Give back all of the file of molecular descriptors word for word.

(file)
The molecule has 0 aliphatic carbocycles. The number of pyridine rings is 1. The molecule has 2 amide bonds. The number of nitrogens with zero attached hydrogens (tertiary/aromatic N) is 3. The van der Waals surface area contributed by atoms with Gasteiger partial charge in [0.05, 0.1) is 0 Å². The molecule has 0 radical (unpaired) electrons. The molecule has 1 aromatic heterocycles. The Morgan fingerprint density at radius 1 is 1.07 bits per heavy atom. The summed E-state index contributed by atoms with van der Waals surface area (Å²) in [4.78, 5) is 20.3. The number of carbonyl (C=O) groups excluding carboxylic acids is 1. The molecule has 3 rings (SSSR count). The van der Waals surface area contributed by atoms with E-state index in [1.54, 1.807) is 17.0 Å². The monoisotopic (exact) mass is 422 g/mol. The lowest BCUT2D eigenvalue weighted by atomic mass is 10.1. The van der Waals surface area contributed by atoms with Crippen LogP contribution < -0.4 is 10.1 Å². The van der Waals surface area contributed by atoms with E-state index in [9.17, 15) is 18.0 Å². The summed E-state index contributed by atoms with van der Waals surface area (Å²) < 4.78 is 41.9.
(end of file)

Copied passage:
The molecule has 0 aliphatic carbocycles. The number of pyridine rings is 1. The molecule has 2 amide bonds. The number of nitrogens with zero attached hydrogens (tertiary/aromatic N) is 3. The van der Waals surface area contributed by atoms with Gasteiger partial charge in [0.05, 0.1) is 0 Å². The molecule has 0 radical (unpaired) electrons. The molecule has 1 aromatic heterocycles. The Morgan fingerprint density at radius 1 is 1.07 bits per heavy atom. The summed E-state index contributed by atoms with van der Waals surface area (Å²) in [4.78, 5) is 20.3. The number of carbonyl (C=O) groups excluding carboxylic acids is 1. The molecule has 3 rings (SSSR count). The van der Waals surface area contributed by atoms with E-state index in [1.54, 1.807) is 17.0 Å². The monoisotopic (exact) mass is 422 g/mol. The lowest BCUT2D eigenvalue weighted by atomic mass is 10.1. The van der Waals surface area contributed by atoms with Crippen LogP contribution < -0.4 is 10.1 Å². The van der Waals surface area contributed by atoms with E-state index in [9.17, 15) is 18.0 Å². The summed E-state index contributed by atoms with van der Waals surface area (Å²) < 4.78 is 41.9.